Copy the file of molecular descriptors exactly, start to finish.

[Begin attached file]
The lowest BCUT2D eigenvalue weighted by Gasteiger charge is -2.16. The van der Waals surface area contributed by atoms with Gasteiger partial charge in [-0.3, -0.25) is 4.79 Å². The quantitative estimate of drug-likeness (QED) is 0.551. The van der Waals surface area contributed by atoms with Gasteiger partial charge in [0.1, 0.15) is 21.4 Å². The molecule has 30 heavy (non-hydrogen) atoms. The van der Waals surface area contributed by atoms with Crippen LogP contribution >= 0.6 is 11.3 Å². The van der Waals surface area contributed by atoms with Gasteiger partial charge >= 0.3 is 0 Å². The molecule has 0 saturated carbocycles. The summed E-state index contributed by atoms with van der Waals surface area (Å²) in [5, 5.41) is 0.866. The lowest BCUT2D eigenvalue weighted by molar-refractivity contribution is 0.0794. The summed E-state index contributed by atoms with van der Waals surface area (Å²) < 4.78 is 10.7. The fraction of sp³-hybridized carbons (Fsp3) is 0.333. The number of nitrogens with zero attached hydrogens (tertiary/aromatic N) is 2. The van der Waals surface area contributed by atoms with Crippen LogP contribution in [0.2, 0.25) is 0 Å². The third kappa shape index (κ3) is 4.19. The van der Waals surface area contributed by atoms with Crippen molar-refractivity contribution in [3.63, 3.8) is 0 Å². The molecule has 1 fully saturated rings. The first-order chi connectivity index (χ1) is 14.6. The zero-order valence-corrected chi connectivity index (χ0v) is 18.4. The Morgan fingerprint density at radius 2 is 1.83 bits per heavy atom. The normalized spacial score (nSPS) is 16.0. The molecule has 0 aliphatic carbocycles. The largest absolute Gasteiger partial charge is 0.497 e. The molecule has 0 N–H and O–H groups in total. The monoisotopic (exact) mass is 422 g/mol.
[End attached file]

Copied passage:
The lowest BCUT2D eigenvalue weighted by Gasteiger charge is -2.16. The van der Waals surface area contributed by atoms with Gasteiger partial charge in [-0.3, -0.25) is 4.79 Å². The quantitative estimate of drug-likeness (QED) is 0.551. The van der Waals surface area contributed by atoms with Gasteiger partial charge in [0.1, 0.15) is 21.4 Å². The molecule has 30 heavy (non-hydrogen) atoms. The van der Waals surface area contributed by atoms with Crippen LogP contribution >= 0.6 is 11.3 Å². The van der Waals surface area contributed by atoms with Gasteiger partial charge >= 0.3 is 0 Å². The molecule has 0 saturated carbocycles. The summed E-state index contributed by atoms with van der Waals surface area (Å²) in [5, 5.41) is 0.866. The lowest BCUT2D eigenvalue weighted by molar-refractivity contribution is 0.0794. The summed E-state index contributed by atoms with van der Waals surface area (Å²) < 4.78 is 10.7. The fraction of sp³-hybridized carbons (Fsp3) is 0.333. The number of nitrogens with zero attached hydrogens (tertiary/aromatic N) is 2. The van der Waals surface area contributed by atoms with Crippen LogP contribution in [0.2, 0.25) is 0 Å². The third kappa shape index (κ3) is 4.19. The van der Waals surface area contributed by atoms with Crippen molar-refractivity contribution in [3.63, 3.8) is 0 Å². The molecule has 1 fully saturated rings. The first-order chi connectivity index (χ1) is 14.6. The zero-order valence-corrected chi connectivity index (χ0v) is 18.4. The Morgan fingerprint density at radius 2 is 1.83 bits per heavy atom. The normalized spacial score (nSPS) is 16.0. The molecule has 0 aliphatic carbocycles. The largest absolute Gasteiger partial charge is 0.497 e. The molecule has 0 N–H and O–H groups in total. The monoisotopic (exact) mass is 422 g/mol.